Conflicting activities related to marijuana at state and federal levels raise questions as to whether a new federal/state legal relationship concerning marijuana legalization is forthcoming.
The Network for Public Health Law has been tracking state laws concerning marijuana since its inception. In 2017, West Virginia joined twenty-eight other states and D.C. in allowing residents to use marijuana for medicinal purposes. Eight states legally authorize and regulate recreational marijuana programs subject to state taxation for various public purposes. In January 2018, Vermont lawmakers approved legislation to legalize recreational marijuana, which the state’s Governor Phil Scott has promised to sign.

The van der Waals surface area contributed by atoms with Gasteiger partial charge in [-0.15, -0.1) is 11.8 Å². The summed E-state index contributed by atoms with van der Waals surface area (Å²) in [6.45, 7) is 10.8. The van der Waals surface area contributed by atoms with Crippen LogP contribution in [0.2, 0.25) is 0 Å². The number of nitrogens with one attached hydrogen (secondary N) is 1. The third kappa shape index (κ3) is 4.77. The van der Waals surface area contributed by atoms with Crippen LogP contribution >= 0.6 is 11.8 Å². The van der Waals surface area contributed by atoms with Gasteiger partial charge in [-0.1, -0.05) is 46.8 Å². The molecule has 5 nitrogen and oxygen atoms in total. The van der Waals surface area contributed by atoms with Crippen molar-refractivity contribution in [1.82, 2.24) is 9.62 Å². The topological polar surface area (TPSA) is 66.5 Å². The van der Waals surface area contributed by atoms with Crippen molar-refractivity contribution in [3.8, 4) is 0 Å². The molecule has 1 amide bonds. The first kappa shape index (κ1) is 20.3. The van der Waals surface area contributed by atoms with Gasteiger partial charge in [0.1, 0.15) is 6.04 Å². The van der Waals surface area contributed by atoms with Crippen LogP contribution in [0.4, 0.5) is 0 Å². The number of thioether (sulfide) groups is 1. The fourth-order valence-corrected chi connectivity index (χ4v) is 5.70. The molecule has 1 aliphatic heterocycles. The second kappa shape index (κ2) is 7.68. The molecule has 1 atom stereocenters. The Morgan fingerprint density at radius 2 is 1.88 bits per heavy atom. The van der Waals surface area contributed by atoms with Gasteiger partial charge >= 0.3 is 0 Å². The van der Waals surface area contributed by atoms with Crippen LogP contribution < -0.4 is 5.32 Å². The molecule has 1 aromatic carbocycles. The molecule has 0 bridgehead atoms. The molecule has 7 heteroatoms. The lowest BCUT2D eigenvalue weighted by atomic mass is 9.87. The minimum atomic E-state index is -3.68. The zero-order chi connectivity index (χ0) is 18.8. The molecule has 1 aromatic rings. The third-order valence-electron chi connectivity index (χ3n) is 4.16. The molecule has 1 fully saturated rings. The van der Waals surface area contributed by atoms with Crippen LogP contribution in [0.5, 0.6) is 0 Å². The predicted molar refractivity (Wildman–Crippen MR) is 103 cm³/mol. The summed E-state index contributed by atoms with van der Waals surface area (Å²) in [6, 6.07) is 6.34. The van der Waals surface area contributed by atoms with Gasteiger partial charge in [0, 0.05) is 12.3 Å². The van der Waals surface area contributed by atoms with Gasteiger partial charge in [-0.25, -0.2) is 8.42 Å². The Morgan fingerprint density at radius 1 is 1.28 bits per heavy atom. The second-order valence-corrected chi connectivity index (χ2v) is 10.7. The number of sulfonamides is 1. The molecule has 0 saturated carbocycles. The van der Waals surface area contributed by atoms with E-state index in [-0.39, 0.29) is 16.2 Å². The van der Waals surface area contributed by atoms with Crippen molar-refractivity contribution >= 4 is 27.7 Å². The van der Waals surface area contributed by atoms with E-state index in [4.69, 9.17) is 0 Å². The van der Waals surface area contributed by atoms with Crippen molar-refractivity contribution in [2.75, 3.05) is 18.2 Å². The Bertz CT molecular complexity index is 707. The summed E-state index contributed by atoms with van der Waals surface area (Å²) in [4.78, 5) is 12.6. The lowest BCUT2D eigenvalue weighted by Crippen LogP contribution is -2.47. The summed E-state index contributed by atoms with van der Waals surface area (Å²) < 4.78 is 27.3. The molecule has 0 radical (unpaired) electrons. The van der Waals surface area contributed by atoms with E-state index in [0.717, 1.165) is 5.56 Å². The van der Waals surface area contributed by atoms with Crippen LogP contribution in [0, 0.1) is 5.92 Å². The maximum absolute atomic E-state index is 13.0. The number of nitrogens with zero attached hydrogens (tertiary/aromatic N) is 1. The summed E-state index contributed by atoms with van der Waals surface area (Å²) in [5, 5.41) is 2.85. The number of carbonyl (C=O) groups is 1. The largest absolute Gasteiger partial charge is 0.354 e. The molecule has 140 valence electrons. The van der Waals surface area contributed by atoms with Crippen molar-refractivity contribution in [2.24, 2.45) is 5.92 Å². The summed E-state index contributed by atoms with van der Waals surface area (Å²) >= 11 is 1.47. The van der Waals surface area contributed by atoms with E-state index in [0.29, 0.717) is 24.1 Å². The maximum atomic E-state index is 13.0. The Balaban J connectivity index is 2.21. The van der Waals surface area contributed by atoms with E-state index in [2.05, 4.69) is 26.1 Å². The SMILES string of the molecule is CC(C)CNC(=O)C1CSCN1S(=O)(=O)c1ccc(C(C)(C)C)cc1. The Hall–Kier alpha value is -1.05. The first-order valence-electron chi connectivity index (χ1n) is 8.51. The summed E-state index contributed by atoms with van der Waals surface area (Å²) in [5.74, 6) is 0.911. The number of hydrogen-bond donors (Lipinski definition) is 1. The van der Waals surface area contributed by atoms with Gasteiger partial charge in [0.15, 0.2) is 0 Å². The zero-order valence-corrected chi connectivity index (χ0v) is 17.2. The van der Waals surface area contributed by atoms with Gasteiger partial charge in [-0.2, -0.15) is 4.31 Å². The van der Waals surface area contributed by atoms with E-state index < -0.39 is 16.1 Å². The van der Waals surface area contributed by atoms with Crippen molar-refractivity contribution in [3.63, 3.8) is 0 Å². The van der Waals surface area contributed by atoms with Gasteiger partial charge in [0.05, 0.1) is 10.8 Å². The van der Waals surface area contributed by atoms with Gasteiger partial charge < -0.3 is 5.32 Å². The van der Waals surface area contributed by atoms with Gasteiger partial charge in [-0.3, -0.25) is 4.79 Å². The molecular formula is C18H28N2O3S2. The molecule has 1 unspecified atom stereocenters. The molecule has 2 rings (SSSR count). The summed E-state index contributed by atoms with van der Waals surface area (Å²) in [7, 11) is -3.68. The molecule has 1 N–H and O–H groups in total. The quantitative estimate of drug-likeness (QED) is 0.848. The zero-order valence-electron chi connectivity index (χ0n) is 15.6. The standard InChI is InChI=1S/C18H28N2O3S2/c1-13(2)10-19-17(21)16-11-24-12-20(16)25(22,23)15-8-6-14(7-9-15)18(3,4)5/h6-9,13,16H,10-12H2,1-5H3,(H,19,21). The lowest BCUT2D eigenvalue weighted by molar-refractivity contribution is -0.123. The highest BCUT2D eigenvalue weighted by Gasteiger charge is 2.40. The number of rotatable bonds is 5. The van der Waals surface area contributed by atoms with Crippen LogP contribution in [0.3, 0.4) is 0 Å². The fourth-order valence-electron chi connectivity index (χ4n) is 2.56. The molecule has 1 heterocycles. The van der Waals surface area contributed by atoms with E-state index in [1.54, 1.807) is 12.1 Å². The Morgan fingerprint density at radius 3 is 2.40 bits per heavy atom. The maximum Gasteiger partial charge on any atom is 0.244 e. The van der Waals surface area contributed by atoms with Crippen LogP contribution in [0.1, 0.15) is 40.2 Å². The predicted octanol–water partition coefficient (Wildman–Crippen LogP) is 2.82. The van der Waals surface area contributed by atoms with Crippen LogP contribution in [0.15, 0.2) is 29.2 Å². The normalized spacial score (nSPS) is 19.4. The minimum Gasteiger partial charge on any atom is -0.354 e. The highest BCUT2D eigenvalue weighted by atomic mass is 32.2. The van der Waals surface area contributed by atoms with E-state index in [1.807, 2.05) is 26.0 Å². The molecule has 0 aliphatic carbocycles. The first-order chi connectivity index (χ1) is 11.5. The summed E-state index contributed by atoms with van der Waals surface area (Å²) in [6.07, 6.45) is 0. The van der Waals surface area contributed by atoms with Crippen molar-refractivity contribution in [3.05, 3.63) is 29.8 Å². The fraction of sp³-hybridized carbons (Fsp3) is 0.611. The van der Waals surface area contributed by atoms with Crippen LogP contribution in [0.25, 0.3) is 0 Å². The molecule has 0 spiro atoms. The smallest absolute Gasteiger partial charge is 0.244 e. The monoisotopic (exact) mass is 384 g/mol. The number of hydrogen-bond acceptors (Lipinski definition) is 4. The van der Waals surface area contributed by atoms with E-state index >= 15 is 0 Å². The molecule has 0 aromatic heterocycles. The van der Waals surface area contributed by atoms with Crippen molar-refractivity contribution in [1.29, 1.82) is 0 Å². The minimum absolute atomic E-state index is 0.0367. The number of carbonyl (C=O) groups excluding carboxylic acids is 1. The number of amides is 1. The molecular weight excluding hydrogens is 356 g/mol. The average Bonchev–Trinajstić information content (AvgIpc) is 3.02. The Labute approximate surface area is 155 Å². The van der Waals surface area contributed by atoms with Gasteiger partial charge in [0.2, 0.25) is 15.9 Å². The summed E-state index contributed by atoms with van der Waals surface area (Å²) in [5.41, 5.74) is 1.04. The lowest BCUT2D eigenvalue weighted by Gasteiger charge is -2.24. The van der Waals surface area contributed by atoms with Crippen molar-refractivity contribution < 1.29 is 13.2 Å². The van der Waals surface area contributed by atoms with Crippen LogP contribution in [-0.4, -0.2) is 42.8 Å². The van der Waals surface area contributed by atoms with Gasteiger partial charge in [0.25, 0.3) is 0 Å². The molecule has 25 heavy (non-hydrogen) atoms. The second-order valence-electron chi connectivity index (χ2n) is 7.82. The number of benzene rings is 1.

Despite drastic expansion of marijuana legalization throughout U.S. states in recent years, federal guidance issued in January 2018 is at odds with this movement, imparting legal uncertainty on the future of the marijuana industry. This Issue Brief reviews the current federal legal framework regarding marijuana control and explores possible options for federal, state, and local governments in the near future. As the concepts of federalism in public health law and criminal law continue to evolve, activity at the state level will play a large role in the formulation of marijuana laws and public policy. In tandem with marijuana legalization in states, social and public health impacts of these policies should be considered, especially regarding potential social determinants of health and health inequalities.
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